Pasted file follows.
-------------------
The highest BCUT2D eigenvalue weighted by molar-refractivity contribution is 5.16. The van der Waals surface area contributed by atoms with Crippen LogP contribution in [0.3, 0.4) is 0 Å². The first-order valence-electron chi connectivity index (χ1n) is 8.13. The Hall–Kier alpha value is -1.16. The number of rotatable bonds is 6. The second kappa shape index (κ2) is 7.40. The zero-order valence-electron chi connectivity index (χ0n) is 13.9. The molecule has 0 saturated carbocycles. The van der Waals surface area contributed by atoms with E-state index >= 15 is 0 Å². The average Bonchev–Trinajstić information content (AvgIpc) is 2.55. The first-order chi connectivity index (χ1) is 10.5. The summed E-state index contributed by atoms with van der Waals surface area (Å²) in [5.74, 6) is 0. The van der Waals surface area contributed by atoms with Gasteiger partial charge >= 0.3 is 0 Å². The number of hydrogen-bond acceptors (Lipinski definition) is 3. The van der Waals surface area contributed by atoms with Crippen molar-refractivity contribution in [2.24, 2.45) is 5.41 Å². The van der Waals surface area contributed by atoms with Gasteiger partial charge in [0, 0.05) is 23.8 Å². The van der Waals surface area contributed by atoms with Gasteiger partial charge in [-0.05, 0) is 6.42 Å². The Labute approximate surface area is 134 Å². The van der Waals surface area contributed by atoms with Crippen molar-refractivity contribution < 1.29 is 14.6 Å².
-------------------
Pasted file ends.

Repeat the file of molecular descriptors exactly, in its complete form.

The highest BCUT2D eigenvalue weighted by molar-refractivity contribution is 5.16. The van der Waals surface area contributed by atoms with Crippen LogP contribution in [0.3, 0.4) is 0 Å². The first-order valence-electron chi connectivity index (χ1n) is 8.13. The Hall–Kier alpha value is -1.16. The number of rotatable bonds is 6. The second kappa shape index (κ2) is 7.40. The zero-order valence-electron chi connectivity index (χ0n) is 13.9. The molecule has 0 saturated carbocycles. The van der Waals surface area contributed by atoms with E-state index >= 15 is 0 Å². The average Bonchev–Trinajstić information content (AvgIpc) is 2.55. The first-order chi connectivity index (χ1) is 10.5. The summed E-state index contributed by atoms with van der Waals surface area (Å²) in [5.74, 6) is 0. The van der Waals surface area contributed by atoms with Gasteiger partial charge >= 0.3 is 0 Å². The number of hydrogen-bond acceptors (Lipinski definition) is 3. The van der Waals surface area contributed by atoms with Crippen molar-refractivity contribution in [2.24, 2.45) is 5.41 Å². The van der Waals surface area contributed by atoms with Gasteiger partial charge in [0, 0.05) is 23.8 Å². The van der Waals surface area contributed by atoms with Gasteiger partial charge in [-0.05, 0) is 6.42 Å². The Labute approximate surface area is 134 Å². The van der Waals surface area contributed by atoms with Crippen molar-refractivity contribution < 1.29 is 14.6 Å².